Former law professor claims Claudine Gay made a career out attacking black Harvard academics

The complaint arises while progressive voices try to save the academic from criticism after her anti-Semitic statements in Congress.

Progressivism is trying to save Harvard President Claudine Gay by using the old radical victimization card. Despite her controversial anti-Semitic testimony before Congress and the severe accusations of plagiarism in different press reports, Gay has some support from American progressive organizations, which assure that the criticism against the academic is part of a racist campaign.

For example, Derrick Johnson, president of the National Association for the Advancement of Colored People (NAACP), said that Gay's critics were pushing a white supremacist agenda.

There is also the case of Nikole Hannah-Jones, progressive author of the controversial article "1619 Project," who asserted that the attacks against the president of Harvard are, in reality, a propaganda campaign against "racial equity."

However, not everyone agrees with Johnson and Hannah-Jones' views.

Winkfield Twyman Jr., a former professor at California Western Law School in San Diego and a former law professor and Harvard graduate, wrote an op-ed for the magazine Newsweek where he assured that the criticism against Gay is legitimate and that the defense of progressives based on race is hypocritical, since the academic herself, according to Twyman Jr., "made a career attacking black academics."

The former Harvard professor recalled several cases where Gay, while president of Harvard, harmed the careers of black professors.

Twyman Jr., for example, recalled the controversial dismissal of Ronald S. Sullivan, Jr. during Gay's administration. Sullivan was dean of the Winthrop House and was the first black dean in Harvard's history.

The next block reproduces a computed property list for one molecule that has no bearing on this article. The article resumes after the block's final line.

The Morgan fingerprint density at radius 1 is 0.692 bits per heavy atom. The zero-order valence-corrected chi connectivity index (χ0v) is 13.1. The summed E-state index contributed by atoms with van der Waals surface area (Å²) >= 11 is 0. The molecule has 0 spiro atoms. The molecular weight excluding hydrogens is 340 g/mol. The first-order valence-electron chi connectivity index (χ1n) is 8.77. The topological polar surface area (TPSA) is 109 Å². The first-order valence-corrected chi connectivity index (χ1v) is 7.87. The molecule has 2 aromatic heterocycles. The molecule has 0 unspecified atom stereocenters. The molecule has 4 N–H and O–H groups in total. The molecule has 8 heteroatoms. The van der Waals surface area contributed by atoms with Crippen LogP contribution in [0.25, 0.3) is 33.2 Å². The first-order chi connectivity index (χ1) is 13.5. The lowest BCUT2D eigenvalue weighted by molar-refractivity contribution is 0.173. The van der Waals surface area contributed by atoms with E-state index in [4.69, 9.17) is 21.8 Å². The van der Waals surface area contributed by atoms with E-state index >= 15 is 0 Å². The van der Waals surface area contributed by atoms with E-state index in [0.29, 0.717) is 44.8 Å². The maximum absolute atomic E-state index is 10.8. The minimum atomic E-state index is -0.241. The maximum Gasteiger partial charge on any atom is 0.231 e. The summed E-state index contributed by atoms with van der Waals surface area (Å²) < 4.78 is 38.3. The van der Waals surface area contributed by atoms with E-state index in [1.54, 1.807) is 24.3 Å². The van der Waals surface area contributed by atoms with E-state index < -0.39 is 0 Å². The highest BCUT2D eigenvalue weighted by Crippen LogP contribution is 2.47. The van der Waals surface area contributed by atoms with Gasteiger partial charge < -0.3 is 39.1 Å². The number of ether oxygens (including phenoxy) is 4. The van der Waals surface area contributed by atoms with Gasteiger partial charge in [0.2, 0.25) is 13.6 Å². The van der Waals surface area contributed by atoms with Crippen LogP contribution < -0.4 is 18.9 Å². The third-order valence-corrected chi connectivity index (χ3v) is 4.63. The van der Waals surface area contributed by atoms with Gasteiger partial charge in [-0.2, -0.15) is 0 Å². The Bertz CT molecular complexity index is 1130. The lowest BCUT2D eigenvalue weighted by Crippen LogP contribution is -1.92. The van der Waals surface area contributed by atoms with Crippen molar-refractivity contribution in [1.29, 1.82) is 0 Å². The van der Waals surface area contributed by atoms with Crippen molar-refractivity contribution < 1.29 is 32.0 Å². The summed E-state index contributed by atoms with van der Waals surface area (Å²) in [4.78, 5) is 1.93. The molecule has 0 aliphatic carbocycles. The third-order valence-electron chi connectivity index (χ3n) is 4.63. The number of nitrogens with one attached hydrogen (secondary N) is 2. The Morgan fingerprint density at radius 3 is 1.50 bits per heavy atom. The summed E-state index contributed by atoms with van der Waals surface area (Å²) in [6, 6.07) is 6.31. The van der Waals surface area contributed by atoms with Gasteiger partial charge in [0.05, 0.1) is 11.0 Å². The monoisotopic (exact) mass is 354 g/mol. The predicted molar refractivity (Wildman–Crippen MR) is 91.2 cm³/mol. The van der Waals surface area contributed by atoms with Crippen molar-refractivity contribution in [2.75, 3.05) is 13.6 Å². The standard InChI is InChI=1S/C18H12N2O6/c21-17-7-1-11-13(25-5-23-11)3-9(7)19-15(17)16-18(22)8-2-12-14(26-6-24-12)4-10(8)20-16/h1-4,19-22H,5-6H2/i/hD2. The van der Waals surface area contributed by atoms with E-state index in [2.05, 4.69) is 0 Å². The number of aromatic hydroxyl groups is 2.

"What was Professor Sullivan's offense? Sullivan deigned to represent the disgraced movie producer Harvey Weinstein—an act of moral conscience, since all are entitled to legal representation in our legal system. Yet legal conscience mattered not to Claudine Gay, who terminated a race pioneer for doing his civic duty," the professor wrote.

According to the author, this case was not isolated, and he mentioned the dismissal of economics professor Roland G. Fryer, Jr., a prominent black professor at Harvard.

"When Fryer undertook research into the killings of unarmed Black men in Houston, Fryer's research found no racial disparities. He made the mistake of undercutting the racial narrative that the Left has adopted, and as a result, Gay did her best to remove all of his academic privileges, coordinating a witch hunt against him," Twyman Jr. stated. "Fryer survived Gay's crusade of discharge but Fryer's lab was shut down, his reputation tarnished."

For this reason, the former Harvard professor distances himself from racial defenses in favor of Gay. He, as a black academic, asks in his op-ed that the progressive left not to defend the president of Harvard using the race card.